By: William Sikkens

Host, User Friendly 2.0 Saturday’s at 5:00 p.m.

Pandemic’s have had an interesting side effect in that they push forward technology.  Part of the push for use of direct dial phone numbers was due to another outbreak of illness in the early 1900’s.  The idea was that if a call could be placed without the need of a switchboard operator it would reduce contagion among the  phone company’s staff.  Switchboard operators were still required at the time for calls made outside of the local exchange.

We are seeing the same push of modern technology due to COVID19.  With the reduction and complete stop of travel, meetings which you would have flown for are now held online.   A trend already existed to allow for some remote workers, but companies resisted thinking that productivity would decrease with remote work.  The opposite has been proven to be correct.

Hollywood was already testing direct distribution of movies before COVID19.  Now with theaters closed six months and no new movies coming out it’s very likely we have sadly seen the end of the movie theater in its current form.

E-Commerce, already a huge part of life, has grown during the past six months dealing a death blow to many brick and mortar stores.  This was already a trend but has accelerated with many long-lived brands going into bankruptcy this year.  This includes names like JCPenney, Stein Mart, Tailored Brands (Men’s Warehouse and others), GNC, Tuesday Morning, and Pier 1.   Just to name a few.


Investment in technology is ongoing and important for any organization to stay on top of things in the 21st century.   Since the year 2000 we have seen the invention of things like smartphones and social media.  Bandwidth has increased to a point that it is not only usable but usable enough to replace face to face contact.

One of the biggest differences between now and 2007 (the last recession) is bandwidth.  COVID19 has proven that we don’t need to go to offices as often and in many cases at all.  This is going to have an effect on everything from what our cities look like to how business is done.   While it is said New York always recovers from disaster, as an example, it will most likely not “recover” this time.   At least not to what it used to be.  Silicon Valley, California is another area that will look very different.

Since the onset of the first tech bubble in 1999,  business and large technology companies drove housing prices up as their engineers and staff needed to be close to work.  This pushed up prices in places like San Jose and New York to a point where a basic track home sold in the 7 figures.   Rental prices in New York and San Francisco topped $5000/month for a one bedroom apartment.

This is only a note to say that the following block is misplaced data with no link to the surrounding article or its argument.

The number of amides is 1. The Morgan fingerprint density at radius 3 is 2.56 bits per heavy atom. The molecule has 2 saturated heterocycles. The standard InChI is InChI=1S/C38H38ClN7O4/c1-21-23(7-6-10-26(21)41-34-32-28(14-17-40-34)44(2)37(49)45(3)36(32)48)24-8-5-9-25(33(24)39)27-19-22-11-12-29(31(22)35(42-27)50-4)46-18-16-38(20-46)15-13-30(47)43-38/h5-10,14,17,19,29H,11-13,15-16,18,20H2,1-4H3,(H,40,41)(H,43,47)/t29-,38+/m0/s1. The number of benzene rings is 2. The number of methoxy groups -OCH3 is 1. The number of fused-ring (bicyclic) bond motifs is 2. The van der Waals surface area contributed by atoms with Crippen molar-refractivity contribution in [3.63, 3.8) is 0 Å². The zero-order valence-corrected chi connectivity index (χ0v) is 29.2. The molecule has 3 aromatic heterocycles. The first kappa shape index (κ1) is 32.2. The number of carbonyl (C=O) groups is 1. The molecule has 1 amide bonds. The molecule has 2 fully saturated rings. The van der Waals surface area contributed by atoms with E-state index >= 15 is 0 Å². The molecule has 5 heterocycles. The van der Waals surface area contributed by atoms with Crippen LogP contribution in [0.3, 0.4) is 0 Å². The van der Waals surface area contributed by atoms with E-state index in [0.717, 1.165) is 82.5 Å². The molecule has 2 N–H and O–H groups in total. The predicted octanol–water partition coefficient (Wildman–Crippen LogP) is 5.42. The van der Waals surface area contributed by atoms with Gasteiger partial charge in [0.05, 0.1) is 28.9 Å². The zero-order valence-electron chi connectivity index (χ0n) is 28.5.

COVID19 has forced investment into remote technology like nothing we have ever seen before.   Large tech companies like Google, Apple, Amazon, and non-tech companies alike are finding that working remotely is sustainable.   The high price house will become a thing of the past because there is no need to live near where you work.   A good Internet connection has much more value now than it ever did before.

When COVID19 started many companies moved to remote work for a temporary period of time.  Most have pushed this into next year with some saying they don’t believe they will ever move employees back into the office.

But changes are not just happening in the workplace, all levels of Education are being pushed to the Internet as well.   Technology for remote classes and learning has been created and improved for almost every type of school.   New challenges will result from this and will have to be addressed as they surface.  Problems such as screen fatigue will need to be dealt with.  What kind of new technology will be developed to assist with eye strain?  Within the next year, we shall probably see some kind of advancement to help with this.

While remote work and learning won’t completely replace in person interaction, it is here to stay.

We really don’t know when or what life will be like  “after COVID19”  and how the world will resume.   But we do know that many of the new virtual aspects will remain.

William (Bill) Sikkens has been an on-air technology expert since 2014. With an expertise in I.T., cyber security and software design he has had more than 20 years’ experience with advanced technology. Sikkens conceptualizes and designs custom applications for many professional industries from health care to banking and has the ability to explain the details in a way all can understand.  Article edited by Gretchen Winkler, who along with Jeremy Winkler are the co-hosts of User Friendly 2.0 here on The Answer Saturday’s at 5:00 p.m.

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Got a technology question or comment for Bill? Follow him on Twitter @sikkensw